It is already dark night when we arrive at the house of the land owner that has asked for international help, known as “Abu A.”, “Father of A.”. It is frequent that people change their name when they have their first male child, to a name like “father of..” and then the name of the first child. A. receives us with a copious dinner that we all needed, and we ask him what the situation is like in here. “You want to know what the situation is here? I will tell you what is the situation here, in a moment”.

When we finish our dinner he takes us to a living room and he searches his papers for pictures of bulldozers uprooting his centenary olive trees, and maps of his lands with the local annexation wall, isolating the village from its lands. A. explains that his lands, and the lands of other farmers, are right on the other side of the wall that the Israeli state keeps building to annexe more and more extensions of land illegally and strangling the livelihoods of thousands of Palestinian families; between, that is, that annexation barrier and the line that keeps being referred to as “The Green Line”, established by the United Nations as the frontier between the current state of Israel and the future state of Palestine.

There are several gates, all numbered, along this fence, guarded by soldiers of the Israeli army. No inhabitant from the village can use the gate that stands on the shortest way to their land. The soldiers do not say the reason, but there are already terrains excavation works, preparing for the construction of new houses, expanding the Israeli settlement on the other side, which should not be there in the first place. This is what they uprooted A.’s trees for. Later they have been re-planted in the Israeli settlement.

The fact is, up until a few years ago, A. and other farmers did have permission to use this gate, although not with tractors – so people had to go back to using donkeys, thus going a step backwards in rural development. Now they have to use the next gate down the fence. Which means a twenty seven kilometres journey to that gate, plus the twenty seven kilometres to come back once on the other side – on a donkey or on foot. An hour and a half journey to go round the fence instead of a few minutes walk through the gate right next to the illegal expansion of the illegal settlement.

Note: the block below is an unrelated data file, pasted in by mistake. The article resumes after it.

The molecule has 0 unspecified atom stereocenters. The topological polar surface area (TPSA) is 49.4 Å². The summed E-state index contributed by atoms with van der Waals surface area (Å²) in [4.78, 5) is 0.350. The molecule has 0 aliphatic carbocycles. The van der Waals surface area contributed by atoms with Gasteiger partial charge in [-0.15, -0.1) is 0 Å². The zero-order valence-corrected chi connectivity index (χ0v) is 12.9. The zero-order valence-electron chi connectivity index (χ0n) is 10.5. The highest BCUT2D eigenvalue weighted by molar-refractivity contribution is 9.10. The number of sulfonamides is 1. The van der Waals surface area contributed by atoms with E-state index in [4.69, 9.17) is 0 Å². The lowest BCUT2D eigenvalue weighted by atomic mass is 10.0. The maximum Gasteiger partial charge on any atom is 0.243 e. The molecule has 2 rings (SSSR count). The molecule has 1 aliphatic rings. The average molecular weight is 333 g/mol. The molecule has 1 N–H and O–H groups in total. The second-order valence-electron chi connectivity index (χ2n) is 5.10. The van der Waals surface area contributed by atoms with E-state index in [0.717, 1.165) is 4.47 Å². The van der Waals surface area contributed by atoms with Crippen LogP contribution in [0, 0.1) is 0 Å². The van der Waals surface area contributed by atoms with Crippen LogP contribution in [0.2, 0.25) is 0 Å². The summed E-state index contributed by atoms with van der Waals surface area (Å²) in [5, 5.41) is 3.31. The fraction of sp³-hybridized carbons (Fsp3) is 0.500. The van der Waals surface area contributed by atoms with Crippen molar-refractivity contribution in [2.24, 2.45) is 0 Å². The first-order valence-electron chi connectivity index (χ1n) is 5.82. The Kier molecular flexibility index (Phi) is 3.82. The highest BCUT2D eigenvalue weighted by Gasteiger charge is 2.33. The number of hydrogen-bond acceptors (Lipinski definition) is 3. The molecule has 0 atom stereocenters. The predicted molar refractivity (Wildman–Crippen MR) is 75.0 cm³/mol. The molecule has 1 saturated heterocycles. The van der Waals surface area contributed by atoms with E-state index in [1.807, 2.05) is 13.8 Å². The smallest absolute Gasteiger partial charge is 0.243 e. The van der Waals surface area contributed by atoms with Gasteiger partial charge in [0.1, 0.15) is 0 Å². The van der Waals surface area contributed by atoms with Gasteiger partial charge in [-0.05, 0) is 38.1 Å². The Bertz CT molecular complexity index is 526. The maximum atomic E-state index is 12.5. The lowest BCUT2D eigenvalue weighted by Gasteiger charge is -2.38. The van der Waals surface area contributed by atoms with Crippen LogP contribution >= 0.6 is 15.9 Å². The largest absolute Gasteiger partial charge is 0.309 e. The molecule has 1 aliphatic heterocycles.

The result is that those who have to walk or ride that distance on their donkeys can hardly ever go to their own lands. Then there are the more fortunate cases. A. has a tractor that is allowed to go through the gate, but he also has various sons, who are not allowed into his land at all. Formerly, he also had employees. But now whoever wants to see to those lands from the Palestinian side needs a special permission from the Israeli authority that is only conceded to those who can prove that they are the owners of the land and have never been arrested. This leaves out all the sons of A. and all his employees. It also keeps him away from any political demonstration, because they usually arrest “uncomfortable” people in demonstrations. If he is arrested just once he will loose the permission to work on his land, and with it, his land itself, and then his still-non-existent-country will have lost part of the territory that the United Nations has “guaranteed” it, once it exists, because it will have been confiscated by the Israeli state “legally”. This is the most comfortable way of confiscating land “legally”: they arrest the proprietor, they revoke his permit to enter his land, and because the land is unattended, it is confiscated with the Ottoman law.